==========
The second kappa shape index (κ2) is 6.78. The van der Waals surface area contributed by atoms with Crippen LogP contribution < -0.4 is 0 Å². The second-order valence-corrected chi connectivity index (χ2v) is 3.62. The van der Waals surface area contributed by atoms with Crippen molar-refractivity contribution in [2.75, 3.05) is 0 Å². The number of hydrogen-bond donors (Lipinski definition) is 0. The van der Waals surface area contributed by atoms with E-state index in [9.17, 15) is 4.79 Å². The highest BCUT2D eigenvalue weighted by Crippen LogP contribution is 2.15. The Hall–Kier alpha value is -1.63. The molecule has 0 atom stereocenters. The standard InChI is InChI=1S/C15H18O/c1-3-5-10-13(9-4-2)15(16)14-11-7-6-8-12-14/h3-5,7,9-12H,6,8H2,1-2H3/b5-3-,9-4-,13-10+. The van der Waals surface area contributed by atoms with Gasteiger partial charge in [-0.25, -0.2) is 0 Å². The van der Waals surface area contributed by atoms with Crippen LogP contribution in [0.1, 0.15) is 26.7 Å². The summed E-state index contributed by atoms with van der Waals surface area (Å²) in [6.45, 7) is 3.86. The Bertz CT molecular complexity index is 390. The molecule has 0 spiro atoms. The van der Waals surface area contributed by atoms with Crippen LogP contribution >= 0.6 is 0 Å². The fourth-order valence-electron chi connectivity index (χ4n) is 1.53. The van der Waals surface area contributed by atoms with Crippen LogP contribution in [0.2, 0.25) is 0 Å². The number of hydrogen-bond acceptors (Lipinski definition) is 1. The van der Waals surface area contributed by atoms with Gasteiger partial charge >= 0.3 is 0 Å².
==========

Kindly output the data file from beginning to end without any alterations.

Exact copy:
The second kappa shape index (κ2) is 6.78. The van der Waals surface area contributed by atoms with Crippen LogP contribution < -0.4 is 0 Å². The second-order valence-corrected chi connectivity index (χ2v) is 3.62. The van der Waals surface area contributed by atoms with Crippen molar-refractivity contribution in [2.75, 3.05) is 0 Å². The number of hydrogen-bond donors (Lipinski definition) is 0. The van der Waals surface area contributed by atoms with E-state index in [9.17, 15) is 4.79 Å². The highest BCUT2D eigenvalue weighted by Crippen LogP contribution is 2.15. The Hall–Kier alpha value is -1.63. The molecule has 0 atom stereocenters. The standard InChI is InChI=1S/C15H18O/c1-3-5-10-13(9-4-2)15(16)14-11-7-6-8-12-14/h3-5,7,9-12H,6,8H2,1-2H3/b5-3-,9-4-,13-10+. The van der Waals surface area contributed by atoms with Gasteiger partial charge in [-0.25, -0.2) is 0 Å². The van der Waals surface area contributed by atoms with Crippen LogP contribution in [0.1, 0.15) is 26.7 Å². The summed E-state index contributed by atoms with van der Waals surface area (Å²) in [6.45, 7) is 3.86. The Bertz CT molecular complexity index is 390. The molecule has 0 spiro atoms. The van der Waals surface area contributed by atoms with Crippen LogP contribution >= 0.6 is 0 Å². The fourth-order valence-electron chi connectivity index (χ4n) is 1.53. The van der Waals surface area contributed by atoms with Crippen LogP contribution in [0.2, 0.25) is 0 Å². The number of hydrogen-bond acceptors (Lipinski definition) is 1. The van der Waals surface area contributed by atoms with Gasteiger partial charge >= 0.3 is 0 Å².